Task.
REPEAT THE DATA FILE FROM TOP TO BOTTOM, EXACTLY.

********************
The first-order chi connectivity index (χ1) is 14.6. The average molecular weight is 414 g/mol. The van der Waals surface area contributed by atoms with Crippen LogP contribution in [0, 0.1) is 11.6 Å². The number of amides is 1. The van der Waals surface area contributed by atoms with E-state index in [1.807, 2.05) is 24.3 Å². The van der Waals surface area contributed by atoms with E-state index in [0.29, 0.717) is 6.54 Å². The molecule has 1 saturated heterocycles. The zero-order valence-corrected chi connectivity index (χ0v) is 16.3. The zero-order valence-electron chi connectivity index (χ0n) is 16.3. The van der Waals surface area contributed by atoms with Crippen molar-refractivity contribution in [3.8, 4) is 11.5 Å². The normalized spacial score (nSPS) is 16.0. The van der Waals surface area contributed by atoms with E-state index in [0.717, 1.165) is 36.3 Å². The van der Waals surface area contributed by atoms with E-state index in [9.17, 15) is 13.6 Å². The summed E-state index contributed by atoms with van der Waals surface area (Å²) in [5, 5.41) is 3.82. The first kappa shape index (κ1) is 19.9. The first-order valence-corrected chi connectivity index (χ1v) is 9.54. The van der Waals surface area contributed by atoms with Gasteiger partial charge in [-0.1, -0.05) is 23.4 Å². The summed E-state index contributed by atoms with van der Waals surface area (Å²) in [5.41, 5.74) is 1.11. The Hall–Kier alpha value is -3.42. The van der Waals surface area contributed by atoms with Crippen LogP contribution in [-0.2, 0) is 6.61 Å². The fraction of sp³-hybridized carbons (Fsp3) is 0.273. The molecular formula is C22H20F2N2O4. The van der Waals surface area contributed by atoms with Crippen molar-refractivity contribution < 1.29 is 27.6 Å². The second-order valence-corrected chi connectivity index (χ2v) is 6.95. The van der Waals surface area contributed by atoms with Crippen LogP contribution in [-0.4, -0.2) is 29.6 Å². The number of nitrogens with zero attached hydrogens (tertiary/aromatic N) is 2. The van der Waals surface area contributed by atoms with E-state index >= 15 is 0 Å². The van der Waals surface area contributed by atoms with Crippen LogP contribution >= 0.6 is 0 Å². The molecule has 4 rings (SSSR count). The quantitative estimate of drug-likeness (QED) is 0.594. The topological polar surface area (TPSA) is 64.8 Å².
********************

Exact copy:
The first-order chi connectivity index (χ1) is 14.6. The average molecular weight is 414 g/mol. The van der Waals surface area contributed by atoms with Crippen LogP contribution in [0, 0.1) is 11.6 Å². The number of amides is 1. The van der Waals surface area contributed by atoms with E-state index in [1.807, 2.05) is 24.3 Å². The van der Waals surface area contributed by atoms with E-state index in [0.29, 0.717) is 6.54 Å². The molecule has 1 saturated heterocycles. The zero-order valence-corrected chi connectivity index (χ0v) is 16.3. The zero-order valence-electron chi connectivity index (χ0n) is 16.3. The van der Waals surface area contributed by atoms with Crippen molar-refractivity contribution in [3.8, 4) is 11.5 Å². The normalized spacial score (nSPS) is 16.0. The van der Waals surface area contributed by atoms with E-state index in [0.717, 1.165) is 36.3 Å². The van der Waals surface area contributed by atoms with E-state index in [9.17, 15) is 13.6 Å². The summed E-state index contributed by atoms with van der Waals surface area (Å²) in [5, 5.41) is 3.82. The first kappa shape index (κ1) is 19.9. The first-order valence-corrected chi connectivity index (χ1v) is 9.54. The van der Waals surface area contributed by atoms with Gasteiger partial charge in [-0.1, -0.05) is 23.4 Å². The summed E-state index contributed by atoms with van der Waals surface area (Å²) in [5.41, 5.74) is 1.11. The Hall–Kier alpha value is -3.42. The van der Waals surface area contributed by atoms with Crippen LogP contribution in [-0.2, 0) is 6.61 Å². The fraction of sp³-hybridized carbons (Fsp3) is 0.273. The molecular formula is C22H20F2N2O4. The van der Waals surface area contributed by atoms with Crippen molar-refractivity contribution < 1.29 is 27.6 Å². The second-order valence-corrected chi connectivity index (χ2v) is 6.95. The van der Waals surface area contributed by atoms with Crippen LogP contribution in [-0.4, -0.2) is 29.6 Å². The number of nitrogens with zero attached hydrogens (tertiary/aromatic N) is 2. The van der Waals surface area contributed by atoms with E-state index >= 15 is 0 Å². The van der Waals surface area contributed by atoms with Crippen LogP contribution >= 0.6 is 0 Å². The molecule has 4 rings (SSSR count). The quantitative estimate of drug-likeness (QED) is 0.594. The topological polar surface area (TPSA) is 64.8 Å².